Form drag can be lessened by accentuating streamlining at every opportunity (i.e., the swimmer has to create the smallest hole while going through the water). A general concept for most strokes is to have the shoulder/chest area bore a hole in the water and the hips and legs follow through that hole. That usually translates into swimming as flat as possible. Even the new breaststroke kick is designed to reduce the dropping of the knees, a noted feature of older actions. When a breaststroker kicks and at the same time allows the hips to rise marginally, that elevates the knees and reduces the thigh contribution to form drag as well as producing a propelling force that is more horizontal and beneficial than the older, slightly downward kick.

The height of the waves that are created by a swimmer are a simple index of the streamline of a swimmer. It is easy to look at the bow wave that is created and determine its relationship to the height of lane markers. The smaller it becomes, while maintaining a constant velocity, the better is the streamline. This is the simplest way that a coach can evaluate this important factor. Most new advances in technique are aimed at maximizing streamlining, that is, reducing form drag.

3. Wave Drag

Unnecessary movements in a swimming technique move water creating waves, wakes, and turbulence and are a major part of active drag. Since waves and moving water carry energy, that energy is derived from the swimmer. Energy that could be applied to productive force is lost to unnecessary water movement. Although body position in the water has been described as contributing to form drag by increasing frontal resistance, if that body position is not constant but occurs cyclically in a stroke, energy will be lost to the water movements that result.

Examples of wave production are: accentuated vertical movements (e.g., "flying" out of the water in butterfly, lifting the head when breathing in crawl stroke), lateral movements (e.g., hip sway in backstroke that results from the hand entering behind the head; breathing backwards in crawl stroke that produces a reactionary side hip movement and wide kick), and any action that is not in a horizontal plane. Any bouncing or jerkiness in a swimmer's stroke also creates wave drag. Because of the limitations of the human anatomy, it is not possible to remove all movements outside of the direct horizontal plane, but when they are exaggerated, wave drag becomes the major resistance problem.

This is the worst category of drag creation because it scales as the cube of swimming velocity. The faster a swimmer goes, its contribution to resistance increases dramatically. At racing speeds it creates much more drag than either form or frictional drag. A swimmer can have a great degree of control over wave drag. If a correct and efficient form of propulsion is executed, it is minimal.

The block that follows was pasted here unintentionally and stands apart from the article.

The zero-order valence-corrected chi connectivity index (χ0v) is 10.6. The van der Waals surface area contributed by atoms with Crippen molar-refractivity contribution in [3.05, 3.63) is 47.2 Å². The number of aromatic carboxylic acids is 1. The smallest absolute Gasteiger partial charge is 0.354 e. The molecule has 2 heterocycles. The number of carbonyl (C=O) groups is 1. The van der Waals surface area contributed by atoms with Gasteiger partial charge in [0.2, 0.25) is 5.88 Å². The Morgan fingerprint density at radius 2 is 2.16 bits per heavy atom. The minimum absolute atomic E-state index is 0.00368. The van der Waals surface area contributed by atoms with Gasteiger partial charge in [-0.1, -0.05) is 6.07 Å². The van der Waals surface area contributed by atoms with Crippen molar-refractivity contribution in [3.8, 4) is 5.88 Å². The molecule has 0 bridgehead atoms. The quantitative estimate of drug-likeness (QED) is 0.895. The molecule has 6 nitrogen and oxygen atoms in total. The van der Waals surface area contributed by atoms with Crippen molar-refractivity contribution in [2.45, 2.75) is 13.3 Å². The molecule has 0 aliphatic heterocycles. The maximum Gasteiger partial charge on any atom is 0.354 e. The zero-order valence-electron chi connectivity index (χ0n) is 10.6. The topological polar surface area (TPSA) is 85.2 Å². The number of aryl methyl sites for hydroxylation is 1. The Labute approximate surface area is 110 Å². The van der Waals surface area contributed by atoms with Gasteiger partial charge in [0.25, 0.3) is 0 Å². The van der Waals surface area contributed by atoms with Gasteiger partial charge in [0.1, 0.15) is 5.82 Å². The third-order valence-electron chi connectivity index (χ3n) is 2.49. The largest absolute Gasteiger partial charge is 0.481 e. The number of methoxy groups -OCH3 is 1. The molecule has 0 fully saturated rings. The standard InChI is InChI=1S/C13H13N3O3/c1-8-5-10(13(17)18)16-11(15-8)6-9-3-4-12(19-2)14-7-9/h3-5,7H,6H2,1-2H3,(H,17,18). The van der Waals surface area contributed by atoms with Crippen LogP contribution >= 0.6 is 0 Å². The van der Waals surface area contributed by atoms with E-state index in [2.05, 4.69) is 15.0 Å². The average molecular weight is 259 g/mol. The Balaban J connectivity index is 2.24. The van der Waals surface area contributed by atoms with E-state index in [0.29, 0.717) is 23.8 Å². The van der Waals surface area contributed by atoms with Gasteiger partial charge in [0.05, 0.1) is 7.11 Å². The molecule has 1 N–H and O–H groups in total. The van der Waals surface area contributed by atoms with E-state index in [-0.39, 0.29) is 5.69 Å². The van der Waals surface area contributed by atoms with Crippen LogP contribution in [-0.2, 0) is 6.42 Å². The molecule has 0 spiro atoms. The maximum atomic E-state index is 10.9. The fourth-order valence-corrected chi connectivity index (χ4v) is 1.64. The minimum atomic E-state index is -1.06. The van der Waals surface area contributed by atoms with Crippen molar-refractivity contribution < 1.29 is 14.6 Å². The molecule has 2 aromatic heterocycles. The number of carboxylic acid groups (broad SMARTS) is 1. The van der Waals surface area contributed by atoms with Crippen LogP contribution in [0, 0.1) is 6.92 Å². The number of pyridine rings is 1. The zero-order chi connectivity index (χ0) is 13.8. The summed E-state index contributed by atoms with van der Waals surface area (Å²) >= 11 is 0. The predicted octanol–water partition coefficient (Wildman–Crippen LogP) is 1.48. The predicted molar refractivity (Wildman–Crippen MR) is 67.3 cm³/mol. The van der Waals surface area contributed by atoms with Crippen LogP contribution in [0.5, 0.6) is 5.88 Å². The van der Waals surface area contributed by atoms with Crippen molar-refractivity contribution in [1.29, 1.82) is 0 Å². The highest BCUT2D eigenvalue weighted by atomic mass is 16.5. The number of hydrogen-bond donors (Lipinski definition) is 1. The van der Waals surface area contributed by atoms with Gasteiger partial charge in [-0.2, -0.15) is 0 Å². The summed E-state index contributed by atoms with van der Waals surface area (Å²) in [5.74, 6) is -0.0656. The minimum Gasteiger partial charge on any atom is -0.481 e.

Wave drag can be minimized by reducing unnecessary vertical and lateral movements. Attempts to over-extend forward and backward reaching in strokes that produce even the slightest bending of the body up, down, or sideways, are not worthy of adoption because of the detrimental consequences of the resistance created. Similarly, attempts to swim "over the water" also generate large vertical movement components and those unnecessary movements accentuate wave drag.

There are some beneficial vertical movements that can contribute to forward propulsion. The wave action that travels down the body in correctly executed underwater double-legged kicking and butterfly, is helpful. However, if that action is exaggerated to the point where the undulation is too large, particularly of the torso, head, and outstretched arms, and the wave action is not as fast as the swimmer's velocity, it will actually slow the swimmer than if no wave action was attempted at all.

The effects of slowing are different for each category of drag. If a swimmer doubled the speed of swimming, frictional drag would be twice as much as at the original speed, form drag would be four times as much, and wave drag would be eight times as much. The detrimental contributions of these types of drag become increasingly different and magnified as the swimmer's velocity increases. There comes a time when, because of wave and form drag that are involved in a swimmer's technique, any attempt to swim faster would consume so much energy to overcome the increased drag functions, that the energy required could not be mustered. In races, rather than trying harder to swim faster with a "rough" style, speed would be generated better by holding the effort level constant and trying to swim smoother and more streamlined.

It is because of the increasing importance of wave drag as velocity increases that unnecessary movements should be eliminated from swimmers' techniques. Streamlining is a relatively simple act in technique modification that will also affect how easily a swimmer slips through the water. Streamlining reduces form and wave drag. Shaving and wearing a technically efficient suit also are easy actions that will reduce frictional drag and consequently, will assist in speeding up swimmers.

These components of resistance cannot be ignored by a caring coach. They slow swimmers. If a swimmer attempts to go faster by producing more effort, and that effort alters technique to produce greater amounts of unproductive movements, then the added resistance caused by those movements may offset any potential speed benefits generated by the extra effort.

The technique of swimming fast must be efficient and produce the least resistance possible. Attention to drag factors will contribute to propelling efficiency and will make swimming fast a lot easier and rewarding.